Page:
British Columbia

New tuques, gloves critically needed as homeless battle deadly cold in Fort St. John, outreach worker says

Outreach worker Lisa Jewells says some people experiencing homelessness would rather brave the elements than risk contracting COVID-19 in a shelter.

'There are definitely still people sleeping outside. I'm scared': outreach worker Lisa Jewell

Lisa Jewell, an outreach and housing co-ordinator for the Fort St. John Women's Resource Society, says, 'there are definitely still people sleeping outside' in the northern B.C. city where freezing temperatures can put lives at risk. (Rogerio Barbosa/AFP via Getty Images)

Lisa Jewell is afraid.

As an outreach worker for the Fort St. John Women's Resource Society, Jewell says she has built strong relationships with people experiencing homelessness in the area and she knows right now their lives are under attack from two faceless enemies — a deadly virus and the deadly cold.

Environment Canada has issued an extreme cold weather alert for northern B.C., where temperatures with the wind chill have been below –40 C this week. Jewell is also alerting Fort St. John locals that donations of new gloves, tuques and socks are critically needed for people sleeping outside under such conditions.

"We are northerners, we protect our own," said Jewell, speaking Tuesday to Carolina de Ryk, the host of CBC's Daybreak North.

Used clothing is currently not being accepted because of COVID-19 concerns.

'The devil you know'

Jewell said the cold is nothing new, but the virus means people who, in past winters, had access to fast food restaurants, churches or other indoor spaces where they can warm up, no longer do.

According to Jewell, the city has only one shelter and even if space is available, some people are choosing to brave the outdoors rather than risk contracting the virus indoors.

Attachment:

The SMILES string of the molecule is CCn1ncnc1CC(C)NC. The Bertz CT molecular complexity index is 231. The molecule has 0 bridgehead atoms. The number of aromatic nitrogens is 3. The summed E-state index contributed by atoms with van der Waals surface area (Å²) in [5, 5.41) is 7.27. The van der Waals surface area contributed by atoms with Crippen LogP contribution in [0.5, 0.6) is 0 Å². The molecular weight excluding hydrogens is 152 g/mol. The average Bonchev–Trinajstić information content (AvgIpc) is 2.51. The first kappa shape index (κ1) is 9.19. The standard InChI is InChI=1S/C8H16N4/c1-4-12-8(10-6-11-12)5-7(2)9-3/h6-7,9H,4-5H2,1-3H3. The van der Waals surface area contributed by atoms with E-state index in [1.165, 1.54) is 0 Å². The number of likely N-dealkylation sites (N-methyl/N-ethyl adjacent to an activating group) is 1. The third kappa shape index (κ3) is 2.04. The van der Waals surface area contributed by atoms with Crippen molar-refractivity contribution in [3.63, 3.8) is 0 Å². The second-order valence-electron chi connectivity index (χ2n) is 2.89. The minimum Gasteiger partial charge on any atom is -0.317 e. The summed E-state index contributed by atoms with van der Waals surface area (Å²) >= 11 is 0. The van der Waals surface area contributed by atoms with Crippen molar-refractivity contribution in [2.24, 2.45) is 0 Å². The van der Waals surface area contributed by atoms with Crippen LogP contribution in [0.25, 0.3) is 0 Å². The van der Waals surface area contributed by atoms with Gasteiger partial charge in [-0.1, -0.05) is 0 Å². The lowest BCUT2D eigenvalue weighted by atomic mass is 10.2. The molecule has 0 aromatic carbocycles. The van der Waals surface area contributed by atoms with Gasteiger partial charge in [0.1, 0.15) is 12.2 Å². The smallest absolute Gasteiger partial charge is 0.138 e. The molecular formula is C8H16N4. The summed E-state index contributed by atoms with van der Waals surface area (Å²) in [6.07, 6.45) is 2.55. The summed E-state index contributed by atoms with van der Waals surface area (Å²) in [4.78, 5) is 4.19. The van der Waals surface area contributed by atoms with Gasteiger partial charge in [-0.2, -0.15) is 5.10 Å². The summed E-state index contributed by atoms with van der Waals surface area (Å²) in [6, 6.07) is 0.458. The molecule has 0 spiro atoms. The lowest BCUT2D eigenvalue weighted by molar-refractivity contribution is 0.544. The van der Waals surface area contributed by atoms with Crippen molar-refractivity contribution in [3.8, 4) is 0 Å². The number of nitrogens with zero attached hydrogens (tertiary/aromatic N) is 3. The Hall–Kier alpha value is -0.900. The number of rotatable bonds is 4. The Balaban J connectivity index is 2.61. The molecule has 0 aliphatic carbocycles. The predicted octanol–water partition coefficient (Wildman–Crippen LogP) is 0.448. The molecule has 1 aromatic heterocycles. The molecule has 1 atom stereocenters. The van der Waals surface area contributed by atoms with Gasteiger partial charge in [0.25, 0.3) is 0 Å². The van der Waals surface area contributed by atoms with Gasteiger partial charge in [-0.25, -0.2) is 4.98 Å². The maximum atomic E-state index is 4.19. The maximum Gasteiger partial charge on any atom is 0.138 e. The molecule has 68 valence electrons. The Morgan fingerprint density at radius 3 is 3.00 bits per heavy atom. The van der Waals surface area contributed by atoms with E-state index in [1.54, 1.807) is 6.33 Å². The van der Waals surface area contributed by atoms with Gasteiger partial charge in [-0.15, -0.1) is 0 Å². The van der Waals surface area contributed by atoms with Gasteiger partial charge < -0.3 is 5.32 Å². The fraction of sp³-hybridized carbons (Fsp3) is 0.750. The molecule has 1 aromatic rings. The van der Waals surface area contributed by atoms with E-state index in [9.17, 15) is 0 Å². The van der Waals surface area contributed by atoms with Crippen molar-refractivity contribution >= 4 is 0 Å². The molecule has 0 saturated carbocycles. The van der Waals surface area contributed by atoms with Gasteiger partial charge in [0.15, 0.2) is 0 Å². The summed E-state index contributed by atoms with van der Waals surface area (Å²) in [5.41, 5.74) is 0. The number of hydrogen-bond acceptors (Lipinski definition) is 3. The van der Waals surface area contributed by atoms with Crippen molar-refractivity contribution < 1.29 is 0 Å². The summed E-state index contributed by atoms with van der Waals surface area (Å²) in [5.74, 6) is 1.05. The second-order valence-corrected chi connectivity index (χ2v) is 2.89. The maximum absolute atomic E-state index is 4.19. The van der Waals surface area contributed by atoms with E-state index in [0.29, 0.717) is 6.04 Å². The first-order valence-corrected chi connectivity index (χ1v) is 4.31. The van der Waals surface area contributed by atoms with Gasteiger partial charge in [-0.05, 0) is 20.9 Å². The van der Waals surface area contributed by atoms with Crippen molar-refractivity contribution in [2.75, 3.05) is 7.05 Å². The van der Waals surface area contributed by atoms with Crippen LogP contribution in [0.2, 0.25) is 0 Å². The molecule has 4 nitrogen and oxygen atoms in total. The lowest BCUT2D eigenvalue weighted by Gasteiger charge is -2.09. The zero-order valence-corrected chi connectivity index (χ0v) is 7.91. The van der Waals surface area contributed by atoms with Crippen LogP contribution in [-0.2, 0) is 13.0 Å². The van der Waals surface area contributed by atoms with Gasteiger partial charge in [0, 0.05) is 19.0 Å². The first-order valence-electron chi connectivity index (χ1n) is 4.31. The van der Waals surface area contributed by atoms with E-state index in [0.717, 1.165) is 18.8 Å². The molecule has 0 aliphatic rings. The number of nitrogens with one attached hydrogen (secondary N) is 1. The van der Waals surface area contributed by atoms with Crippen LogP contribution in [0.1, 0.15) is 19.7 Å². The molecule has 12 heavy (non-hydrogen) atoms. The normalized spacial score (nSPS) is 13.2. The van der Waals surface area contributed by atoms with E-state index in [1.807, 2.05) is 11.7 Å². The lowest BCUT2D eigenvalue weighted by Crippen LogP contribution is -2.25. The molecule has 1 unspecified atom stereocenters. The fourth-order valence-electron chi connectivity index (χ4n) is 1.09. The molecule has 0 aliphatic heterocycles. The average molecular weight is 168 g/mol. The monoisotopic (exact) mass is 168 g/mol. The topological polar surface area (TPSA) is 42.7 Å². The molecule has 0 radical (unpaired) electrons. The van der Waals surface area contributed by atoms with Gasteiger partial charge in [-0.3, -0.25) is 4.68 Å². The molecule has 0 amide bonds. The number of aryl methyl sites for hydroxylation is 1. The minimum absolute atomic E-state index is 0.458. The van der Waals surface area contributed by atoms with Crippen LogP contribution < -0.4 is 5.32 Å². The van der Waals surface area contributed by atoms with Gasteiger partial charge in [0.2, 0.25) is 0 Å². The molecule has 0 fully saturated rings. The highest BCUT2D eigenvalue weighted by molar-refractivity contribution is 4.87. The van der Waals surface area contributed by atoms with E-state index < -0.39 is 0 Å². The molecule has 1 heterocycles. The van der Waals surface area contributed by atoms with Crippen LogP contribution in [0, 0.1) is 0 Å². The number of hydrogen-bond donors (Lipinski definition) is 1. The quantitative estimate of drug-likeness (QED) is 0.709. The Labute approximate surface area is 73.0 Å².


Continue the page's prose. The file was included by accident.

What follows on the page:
"People are actually choosing to go build a little lean-to and try to be by themselves rather than going into the shelter," she said. "The cold is the devil you know."

According to Environment Canada, with the wind chill, Tuesday's temperatures felt like –43 C in Fort St. John. (Justin McElroy/CBC)

Jewell said staff at the resource society, located at 10051 100 Ave., have set up a hot beverage and hand warming station outside the building as indoor access is restricted because of COVID. 

 "We are dressing people up as they walk by," she said, also noting the need for hats and gloves.

Frostbite can develop within minutes on exposed skin under such frigid conditions.

Deadly cold

About 60 kilometres south, in Dawson Creek, B.C., local RCMP say a woman was found dead outside her home early Sunday morning having succumbed to the cold after walking home from a neighbour's house. 

Temperatures had dropped below –41 C in Dawson Creek Sunday. According to Environment Canada, Tuesday temperatures felt like –43 C  with the wind chill.

"There are definitely still people sleeping outside," said Jewell. "I'm scared."


She said more supportive housing is a possible long-term solution but that is in the "easier said than done category" and right now, protecting people from frostbite, or worse, is her primary focus.

And she is hoping others rally to help too.

"Please donate to your favourite organization ... those people are going to know who needs it the most," she said.

Donations of new tuques, gloves and socks can be made to the Fort St. John Women's Resource Society on weekdays between 9 a.m. and 3 p.m. weekdays.

Doors are locked because of the virus so donors are asked to call 250-787-1121 or knock when they arrive.

With files from Daybreak North

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